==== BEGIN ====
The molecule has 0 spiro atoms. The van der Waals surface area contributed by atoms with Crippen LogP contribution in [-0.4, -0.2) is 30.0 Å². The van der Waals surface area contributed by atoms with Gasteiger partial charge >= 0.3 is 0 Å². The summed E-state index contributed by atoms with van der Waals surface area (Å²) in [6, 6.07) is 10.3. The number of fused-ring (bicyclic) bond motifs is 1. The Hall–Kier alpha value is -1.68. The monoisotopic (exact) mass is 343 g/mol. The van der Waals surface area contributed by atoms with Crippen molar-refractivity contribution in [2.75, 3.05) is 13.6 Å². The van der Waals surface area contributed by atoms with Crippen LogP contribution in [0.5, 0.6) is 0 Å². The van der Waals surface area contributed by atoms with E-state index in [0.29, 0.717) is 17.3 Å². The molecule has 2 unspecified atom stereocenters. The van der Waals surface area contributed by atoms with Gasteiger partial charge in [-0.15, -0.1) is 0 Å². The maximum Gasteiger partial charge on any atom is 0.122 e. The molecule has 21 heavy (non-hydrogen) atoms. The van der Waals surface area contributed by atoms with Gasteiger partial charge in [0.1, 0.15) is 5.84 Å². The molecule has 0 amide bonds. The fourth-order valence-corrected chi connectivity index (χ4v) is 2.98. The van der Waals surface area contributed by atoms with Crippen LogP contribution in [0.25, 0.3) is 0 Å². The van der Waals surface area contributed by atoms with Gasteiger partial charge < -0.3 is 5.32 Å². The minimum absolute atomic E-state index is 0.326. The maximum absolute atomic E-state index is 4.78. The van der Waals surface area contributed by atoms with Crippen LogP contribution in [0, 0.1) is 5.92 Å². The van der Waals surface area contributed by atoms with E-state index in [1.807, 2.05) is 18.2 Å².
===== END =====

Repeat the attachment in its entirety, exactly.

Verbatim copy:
The molecule has 0 spiro atoms. The van der Waals surface area contributed by atoms with Crippen LogP contribution in [-0.4, -0.2) is 30.0 Å². The van der Waals surface area contributed by atoms with Gasteiger partial charge >= 0.3 is 0 Å². The summed E-state index contributed by atoms with van der Waals surface area (Å²) in [6, 6.07) is 10.3. The number of fused-ring (bicyclic) bond motifs is 1. The Hall–Kier alpha value is -1.68. The monoisotopic (exact) mass is 343 g/mol. The van der Waals surface area contributed by atoms with Crippen molar-refractivity contribution in [2.75, 3.05) is 13.6 Å². The van der Waals surface area contributed by atoms with Crippen LogP contribution in [0.5, 0.6) is 0 Å². The van der Waals surface area contributed by atoms with E-state index in [0.29, 0.717) is 17.3 Å². The molecule has 2 unspecified atom stereocenters. The van der Waals surface area contributed by atoms with Gasteiger partial charge in [-0.15, -0.1) is 0 Å². The maximum Gasteiger partial charge on any atom is 0.122 e. The molecule has 21 heavy (non-hydrogen) atoms. The van der Waals surface area contributed by atoms with Gasteiger partial charge in [0.1, 0.15) is 5.84 Å². The molecule has 0 amide bonds. The fourth-order valence-corrected chi connectivity index (χ4v) is 2.98. The van der Waals surface area contributed by atoms with Crippen LogP contribution in [0.25, 0.3) is 0 Å². The van der Waals surface area contributed by atoms with Gasteiger partial charge < -0.3 is 5.32 Å². The minimum absolute atomic E-state index is 0.326. The maximum absolute atomic E-state index is 4.78. The van der Waals surface area contributed by atoms with Crippen LogP contribution in [0, 0.1) is 5.92 Å². The van der Waals surface area contributed by atoms with E-state index in [1.807, 2.05) is 18.2 Å².